As a child I wanted to be a fashion designer. I didn’t have a very clear idea about what that would involve as a career, but I knew I loved drawing clothes and figured that was the most important thing. When I drew a backless strapless evening gown and my mother asked me how the bodice would stay up, I realised that perhaps there was a little more to it than I’d first thought but resolved to persevere anyway. By the time I reached secondary school, my interest in fashion was becoming more of an obsession as I began to research designers with almost as much fervour as I did pop stars. Fashion magazines helped with my knowledge of the styles of the day, while GCSE textiles helped me gain a better understanding of the practical aspects of cutting and sewing fabric to make garments. However, by the age of 16 I was pretty sure that I would only be making clothes using patterns designed by experts as I really didn’t have the creative skills and practical understanding that combine to make an expert. Although I was still a fashion fanatic, the dream of being a designer was fading away.
In sixth-form we could wear our own clothes although, being an all-girls school, the rules stated that we were not allowed to wear trousers. This was a rather arcane dress code that we all assumed was kept in place to help us appear more ladylike to the outside world but, instead of simply stopping us looking scruffy in jeans, it meant that we had to be a bit more creative with the way we dressed. Whilst expanding my wardrobe to include more garments that would be acceptable to wear to school, I chose items not because they went with something I already owned, but because I loved them. This, inevitably, lead to some rather peculiar outfit combinations but, as it was ‘only’ school, I didn’t feel that I’d be stared at for dressing oddly and so I gained the courage to wear what I wanted. I also remember rummaging though bags of clothes that my aunt no longer wanted, taking a particular liking to a blue and white vertical striped ankle-length mutton-sleeved dress from Laura Ashley. I’m pretty sure it was a maternity dress, but I just nipped it in at the waist with a wide elastic belt and it quickly became my favourite outfit. Needless to say, this was not the sort of thing my friends were wearing in the early 1990s so I’m sure they found my dress sense rather odd.
Three years at university studying textiles while keeping my eye on trends and new designers did nothing to sway my faith in the fashion industry and, up until the summer of my graduation, I was convinced I wanted to work as a buyer for a large retailer. A great many knock backs from potential employers’ graduate training schemes then led me to realise that was not the path for me and I lost interest in fashion for a while. It wasn’t until the opening of a beautiful vintage boutique called Rags to Bitches in Manchester’s Northern Quarter several years later that my passion for clothing returned. I still remember my excitement on first visiting that shop, with its beautiful dresses and fairy cakes baked by the owner’s mum, but it took me a few more years of the vintage revival to really find my own style. I now realise that being interested in fashion doesn’t mean having to wear the latest trends yourself, so my 17-year-old self wasn’t quite as peculiar as I thought she was. I’ve always dressed to suit my figure and my mood, rather than getting swept up in what’s current with little or no thought to how it’ll make me look, and it seems like I was right all along.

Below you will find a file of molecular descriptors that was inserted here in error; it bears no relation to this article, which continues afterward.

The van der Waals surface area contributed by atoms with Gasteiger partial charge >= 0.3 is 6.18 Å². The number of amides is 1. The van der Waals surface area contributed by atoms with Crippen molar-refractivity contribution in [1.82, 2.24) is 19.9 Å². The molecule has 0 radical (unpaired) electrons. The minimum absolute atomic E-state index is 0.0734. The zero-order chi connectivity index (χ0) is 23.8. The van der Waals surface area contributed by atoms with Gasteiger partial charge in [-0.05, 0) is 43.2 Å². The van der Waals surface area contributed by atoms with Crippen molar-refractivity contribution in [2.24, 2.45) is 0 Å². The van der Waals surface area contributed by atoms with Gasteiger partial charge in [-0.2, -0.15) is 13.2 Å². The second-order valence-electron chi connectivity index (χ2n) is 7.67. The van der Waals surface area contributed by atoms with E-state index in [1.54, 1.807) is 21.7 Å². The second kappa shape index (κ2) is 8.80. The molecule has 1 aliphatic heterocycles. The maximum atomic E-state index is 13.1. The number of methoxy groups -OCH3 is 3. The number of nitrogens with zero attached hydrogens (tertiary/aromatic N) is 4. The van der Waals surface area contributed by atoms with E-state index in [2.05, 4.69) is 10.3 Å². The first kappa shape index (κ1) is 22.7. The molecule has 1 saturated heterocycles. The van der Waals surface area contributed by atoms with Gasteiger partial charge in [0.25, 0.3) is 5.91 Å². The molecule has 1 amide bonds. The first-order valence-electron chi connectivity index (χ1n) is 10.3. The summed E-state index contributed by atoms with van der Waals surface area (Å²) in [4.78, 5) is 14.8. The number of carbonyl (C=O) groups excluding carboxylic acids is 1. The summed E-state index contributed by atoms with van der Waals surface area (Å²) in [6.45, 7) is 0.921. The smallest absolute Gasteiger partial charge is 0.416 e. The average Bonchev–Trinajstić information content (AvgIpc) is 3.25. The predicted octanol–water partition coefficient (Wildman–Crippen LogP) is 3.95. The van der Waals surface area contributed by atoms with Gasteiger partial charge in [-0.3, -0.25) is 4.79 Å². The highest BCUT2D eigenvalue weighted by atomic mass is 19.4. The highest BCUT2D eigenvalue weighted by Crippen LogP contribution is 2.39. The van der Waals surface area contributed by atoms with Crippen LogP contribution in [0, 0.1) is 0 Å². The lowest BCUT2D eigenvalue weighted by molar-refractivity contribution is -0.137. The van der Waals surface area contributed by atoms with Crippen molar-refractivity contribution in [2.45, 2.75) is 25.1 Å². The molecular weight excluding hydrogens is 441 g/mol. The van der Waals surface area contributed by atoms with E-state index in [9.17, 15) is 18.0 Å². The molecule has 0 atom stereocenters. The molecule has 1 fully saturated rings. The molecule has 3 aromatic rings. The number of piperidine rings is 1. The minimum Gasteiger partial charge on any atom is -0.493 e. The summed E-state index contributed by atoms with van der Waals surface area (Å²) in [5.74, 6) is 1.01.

Moving to London helped me to realise that a true sense of personal style is a wonderful thing to have. In a lot of towns and cities you will see people on the street wearing lovely clothes, but they will mostly follow what is fashionable at the time. In London, however, absolutely anything is possible. I was apprehensive before the move as I didn’t think I’d fit in here, but no one really does which is precisely why London is so exciting. It’s filled with interesting people from all over the world who have brought their own individual sense of style with them, but when you factor in the abundance of quirky clothing stores you realise it’s no wonder that there are so many London folk who have chosen to wear whatever the hell they like. Whether you want to make people stare, or whether you go out confident in your favourite slightly quirky outfit because you realise that no one will give you a second glance, London really is a great place if you want to experiment and find your style. I may be back where I was as a teenager, wearing garments without a thought on what others will think of me for it, but I am happy to have finally found my way. Style for me is about trusting your instincts to put together a collection of outfits you love, and then wearing them with confidence. Perhaps London taught me that, or maybe deep down I knew it all along.